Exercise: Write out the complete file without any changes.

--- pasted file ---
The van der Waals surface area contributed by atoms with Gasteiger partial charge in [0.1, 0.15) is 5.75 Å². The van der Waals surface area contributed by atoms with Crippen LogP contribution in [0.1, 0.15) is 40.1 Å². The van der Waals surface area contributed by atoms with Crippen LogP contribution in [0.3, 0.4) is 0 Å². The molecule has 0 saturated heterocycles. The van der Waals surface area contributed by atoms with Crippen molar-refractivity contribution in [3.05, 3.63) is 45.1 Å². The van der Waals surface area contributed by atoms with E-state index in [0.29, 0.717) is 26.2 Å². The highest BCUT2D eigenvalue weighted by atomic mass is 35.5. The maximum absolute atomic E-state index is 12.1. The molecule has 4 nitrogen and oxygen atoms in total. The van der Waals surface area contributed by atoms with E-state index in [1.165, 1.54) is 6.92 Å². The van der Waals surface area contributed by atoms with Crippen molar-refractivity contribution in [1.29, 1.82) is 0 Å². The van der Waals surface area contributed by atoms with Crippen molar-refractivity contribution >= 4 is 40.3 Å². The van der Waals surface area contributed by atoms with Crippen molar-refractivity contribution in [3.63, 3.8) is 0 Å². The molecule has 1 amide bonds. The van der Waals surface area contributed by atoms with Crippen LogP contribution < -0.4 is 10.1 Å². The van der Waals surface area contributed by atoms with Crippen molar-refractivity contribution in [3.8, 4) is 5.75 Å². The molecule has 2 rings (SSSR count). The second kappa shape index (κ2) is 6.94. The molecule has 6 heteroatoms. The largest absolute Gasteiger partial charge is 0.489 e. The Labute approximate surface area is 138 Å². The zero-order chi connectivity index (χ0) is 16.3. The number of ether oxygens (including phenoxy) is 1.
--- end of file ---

The van der Waals surface area contributed by atoms with Gasteiger partial charge in [0.1, 0.15) is 5.75 Å². The van der Waals surface area contributed by atoms with Crippen LogP contribution in [0.1, 0.15) is 40.1 Å². The van der Waals surface area contributed by atoms with Crippen LogP contribution in [0.3, 0.4) is 0 Å². The molecule has 0 saturated heterocycles. The van der Waals surface area contributed by atoms with Crippen molar-refractivity contribution in [3.05, 3.63) is 45.1 Å². The van der Waals surface area contributed by atoms with E-state index in [0.29, 0.717) is 26.2 Å². The highest BCUT2D eigenvalue weighted by atomic mass is 35.5. The maximum absolute atomic E-state index is 12.1. The molecule has 4 nitrogen and oxygen atoms in total. The van der Waals surface area contributed by atoms with E-state index in [1.165, 1.54) is 6.92 Å². The van der Waals surface area contributed by atoms with Crippen molar-refractivity contribution in [1.29, 1.82) is 0 Å². The van der Waals surface area contributed by atoms with Crippen molar-refractivity contribution >= 4 is 40.3 Å². The van der Waals surface area contributed by atoms with Crippen molar-refractivity contribution in [3.63, 3.8) is 0 Å². The molecule has 1 amide bonds. The van der Waals surface area contributed by atoms with Crippen LogP contribution < -0.4 is 10.1 Å². The van der Waals surface area contributed by atoms with Crippen molar-refractivity contribution in [3.8, 4) is 5.75 Å². The molecule has 2 rings (SSSR count). The second kappa shape index (κ2) is 6.94. The molecule has 6 heteroatoms. The largest absolute Gasteiger partial charge is 0.489 e. The Labute approximate surface area is 138 Å². The zero-order chi connectivity index (χ0) is 16.3. The number of ether oxygens (including phenoxy) is 1.